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A population of Taeniopoda reticulata in the region of Boca del Drago on the island of Isla Colon in the Bocas Del Torro Archipelago of Panama: June 15 – July 31, 2004.
Copulation attempts often proceeded without any signaling or display from the male. A male would slowly approach a female, and if he entered the female’s line of vision, she would begin vigorously waving her large rear legs and brightly colored antennae. Such displays either caused the male to retreat or to attempt to mount. Females were always active when mounting was attempted, and they would kick at mounting males and move away from them if possible. After females were mounted they would contract their abdomens and/or perform a sharp “ticking” motion from side to side that often unseated the males. Usually when single males were in the vicinity of this dynamic behavior they would join in the skirmish, traveling as far as several feet to reach the mating pair even when a solitary female was present and/or in closer range.
Males approached females with waving antennae and a great deal of palp movement. The initial male would scramble to grasp a female’s pronotum with his front pair of legs, and once secured he would stretch his abdomen towards her genital vent. Some mating males would snap their wings—displaying the bright red coloring and making a loud sound—at the approach of other males. Competing males attempted to displace the current male by bodily pushing into copulatory position. Males would kick at one another and frequently they would both fall from the female, leaving her open to attack from additional males, and up to four males were documented on top of a single female. A female did not have to be present for a male to mount another male, and when this behavior occurred, males usually leapt off fairly quickly. However, once, after nightfall, a male was observed to stay astride another male for several hours.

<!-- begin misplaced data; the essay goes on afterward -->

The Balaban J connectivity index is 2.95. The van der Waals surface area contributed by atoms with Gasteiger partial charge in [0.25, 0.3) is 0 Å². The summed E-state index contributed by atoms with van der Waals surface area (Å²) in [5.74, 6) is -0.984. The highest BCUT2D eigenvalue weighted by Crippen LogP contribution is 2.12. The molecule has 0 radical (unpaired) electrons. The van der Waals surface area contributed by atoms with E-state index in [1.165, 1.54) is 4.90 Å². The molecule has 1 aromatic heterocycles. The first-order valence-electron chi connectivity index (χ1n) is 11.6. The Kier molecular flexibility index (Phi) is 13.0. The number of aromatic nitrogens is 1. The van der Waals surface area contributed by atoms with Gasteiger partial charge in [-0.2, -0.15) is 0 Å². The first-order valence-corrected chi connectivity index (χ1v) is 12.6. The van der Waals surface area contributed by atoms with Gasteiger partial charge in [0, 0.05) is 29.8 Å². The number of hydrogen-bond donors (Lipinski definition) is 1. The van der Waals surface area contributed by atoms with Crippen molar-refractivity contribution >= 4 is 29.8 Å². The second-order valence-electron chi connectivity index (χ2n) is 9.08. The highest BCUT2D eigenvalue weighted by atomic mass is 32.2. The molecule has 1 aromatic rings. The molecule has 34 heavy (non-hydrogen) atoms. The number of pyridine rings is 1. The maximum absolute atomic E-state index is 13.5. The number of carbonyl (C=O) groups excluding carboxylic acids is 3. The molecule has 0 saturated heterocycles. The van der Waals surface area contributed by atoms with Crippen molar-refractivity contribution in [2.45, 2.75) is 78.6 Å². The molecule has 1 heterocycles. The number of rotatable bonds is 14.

Following genital contact, most females made a few additional leg stokes towards the genitalic coupling before subsiding for a period of time, after which they would begin struggling again. Females intermittently displayed agonistic behaviors such as directing ticking and/or kicking towards the mounted male, and I observed such behavior to precede all separations not caused by rival males. All observed separations appeared to be a result of rival male interference or a successful female aggressive interaction, and no males were ever seen to dismount without agonistic behavior.
The lubbers would not commence mating in captivity (a large tank with items similar to the natural environment). On one occasion, after several days of containment with no interaction, a male immediately attempted to mount the same female once released into the field. Males remained with females during the capture, travel, and placement into captivity.